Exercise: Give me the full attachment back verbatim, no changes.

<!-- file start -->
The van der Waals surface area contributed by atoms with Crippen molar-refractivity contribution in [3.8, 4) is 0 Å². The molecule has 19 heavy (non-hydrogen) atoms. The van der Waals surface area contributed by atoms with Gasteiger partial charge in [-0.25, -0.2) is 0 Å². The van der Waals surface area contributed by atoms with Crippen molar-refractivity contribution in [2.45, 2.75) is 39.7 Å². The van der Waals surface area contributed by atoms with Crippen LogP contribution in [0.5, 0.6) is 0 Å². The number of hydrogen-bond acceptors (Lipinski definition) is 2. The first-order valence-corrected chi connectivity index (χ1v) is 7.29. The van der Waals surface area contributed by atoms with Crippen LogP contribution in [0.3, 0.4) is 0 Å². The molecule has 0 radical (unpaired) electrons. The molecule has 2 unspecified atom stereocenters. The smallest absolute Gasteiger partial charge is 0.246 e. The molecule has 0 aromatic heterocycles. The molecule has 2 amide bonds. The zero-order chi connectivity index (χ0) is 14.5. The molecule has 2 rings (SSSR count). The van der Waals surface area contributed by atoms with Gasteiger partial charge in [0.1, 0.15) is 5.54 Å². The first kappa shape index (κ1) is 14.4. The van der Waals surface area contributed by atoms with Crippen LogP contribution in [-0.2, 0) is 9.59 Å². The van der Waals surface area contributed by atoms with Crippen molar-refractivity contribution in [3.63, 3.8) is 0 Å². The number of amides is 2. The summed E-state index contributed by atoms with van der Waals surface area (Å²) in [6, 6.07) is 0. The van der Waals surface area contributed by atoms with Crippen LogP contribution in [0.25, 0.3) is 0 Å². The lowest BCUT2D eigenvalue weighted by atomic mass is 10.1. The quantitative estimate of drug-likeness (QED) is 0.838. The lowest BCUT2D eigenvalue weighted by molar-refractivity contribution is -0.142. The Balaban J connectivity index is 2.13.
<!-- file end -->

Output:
The van der Waals surface area contributed by atoms with Crippen molar-refractivity contribution in [3.8, 4) is 0 Å². The molecule has 19 heavy (non-hydrogen) atoms. The van der Waals surface area contributed by atoms with Gasteiger partial charge in [-0.25, -0.2) is 0 Å². The van der Waals surface area contributed by atoms with Crippen molar-refractivity contribution in [2.45, 2.75) is 39.7 Å². The van der Waals surface area contributed by atoms with Crippen LogP contribution in [0.5, 0.6) is 0 Å². The number of hydrogen-bond acceptors (Lipinski definition) is 2. The first-order valence-corrected chi connectivity index (χ1v) is 7.29. The van der Waals surface area contributed by atoms with Crippen LogP contribution in [0.3, 0.4) is 0 Å². The molecule has 0 radical (unpaired) electrons. The molecule has 2 unspecified atom stereocenters. The smallest absolute Gasteiger partial charge is 0.246 e. The molecule has 0 aromatic heterocycles. The molecule has 2 amide bonds. The zero-order chi connectivity index (χ0) is 14.5. The molecule has 2 rings (SSSR count). The van der Waals surface area contributed by atoms with Gasteiger partial charge in [0.1, 0.15) is 5.54 Å². The first kappa shape index (κ1) is 14.4. The van der Waals surface area contributed by atoms with Crippen LogP contribution in [-0.2, 0) is 9.59 Å². The van der Waals surface area contributed by atoms with Crippen molar-refractivity contribution in [3.63, 3.8) is 0 Å². The number of amides is 2. The summed E-state index contributed by atoms with van der Waals surface area (Å²) in [6, 6.07) is 0. The van der Waals surface area contributed by atoms with Crippen LogP contribution in [0.25, 0.3) is 0 Å². The lowest BCUT2D eigenvalue weighted by atomic mass is 10.1. The quantitative estimate of drug-likeness (QED) is 0.838. The lowest BCUT2D eigenvalue weighted by molar-refractivity contribution is -0.142. The Balaban J connectivity index is 2.13.